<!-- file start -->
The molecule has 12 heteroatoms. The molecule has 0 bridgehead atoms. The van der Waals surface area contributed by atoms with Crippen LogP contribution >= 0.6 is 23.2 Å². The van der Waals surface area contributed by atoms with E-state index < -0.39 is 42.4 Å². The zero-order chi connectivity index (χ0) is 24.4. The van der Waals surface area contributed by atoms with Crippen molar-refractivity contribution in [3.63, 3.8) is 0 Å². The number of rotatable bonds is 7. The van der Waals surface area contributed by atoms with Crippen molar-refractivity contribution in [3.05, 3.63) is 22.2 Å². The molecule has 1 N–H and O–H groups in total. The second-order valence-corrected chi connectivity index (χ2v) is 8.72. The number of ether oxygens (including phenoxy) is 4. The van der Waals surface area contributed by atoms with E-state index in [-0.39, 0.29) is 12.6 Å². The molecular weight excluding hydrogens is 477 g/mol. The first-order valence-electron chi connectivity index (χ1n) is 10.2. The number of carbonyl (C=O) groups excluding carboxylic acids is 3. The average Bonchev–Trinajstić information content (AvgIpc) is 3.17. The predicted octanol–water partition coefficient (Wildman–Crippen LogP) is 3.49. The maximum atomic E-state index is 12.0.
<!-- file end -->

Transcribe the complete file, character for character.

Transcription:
The molecule has 12 heteroatoms. The molecule has 0 bridgehead atoms. The van der Waals surface area contributed by atoms with Crippen LogP contribution >= 0.6 is 23.2 Å². The van der Waals surface area contributed by atoms with E-state index < -0.39 is 42.4 Å². The zero-order chi connectivity index (χ0) is 24.4. The van der Waals surface area contributed by atoms with Crippen molar-refractivity contribution in [3.63, 3.8) is 0 Å². The number of rotatable bonds is 7. The van der Waals surface area contributed by atoms with Crippen molar-refractivity contribution in [3.05, 3.63) is 22.2 Å². The molecule has 1 N–H and O–H groups in total. The second-order valence-corrected chi connectivity index (χ2v) is 8.72. The number of ether oxygens (including phenoxy) is 4. The van der Waals surface area contributed by atoms with E-state index in [-0.39, 0.29) is 12.6 Å². The molecular weight excluding hydrogens is 477 g/mol. The first-order valence-electron chi connectivity index (χ1n) is 10.2. The number of carbonyl (C=O) groups excluding carboxylic acids is 3. The average Bonchev–Trinajstić information content (AvgIpc) is 3.17. The predicted octanol–water partition coefficient (Wildman–Crippen LogP) is 3.49. The maximum atomic E-state index is 12.0.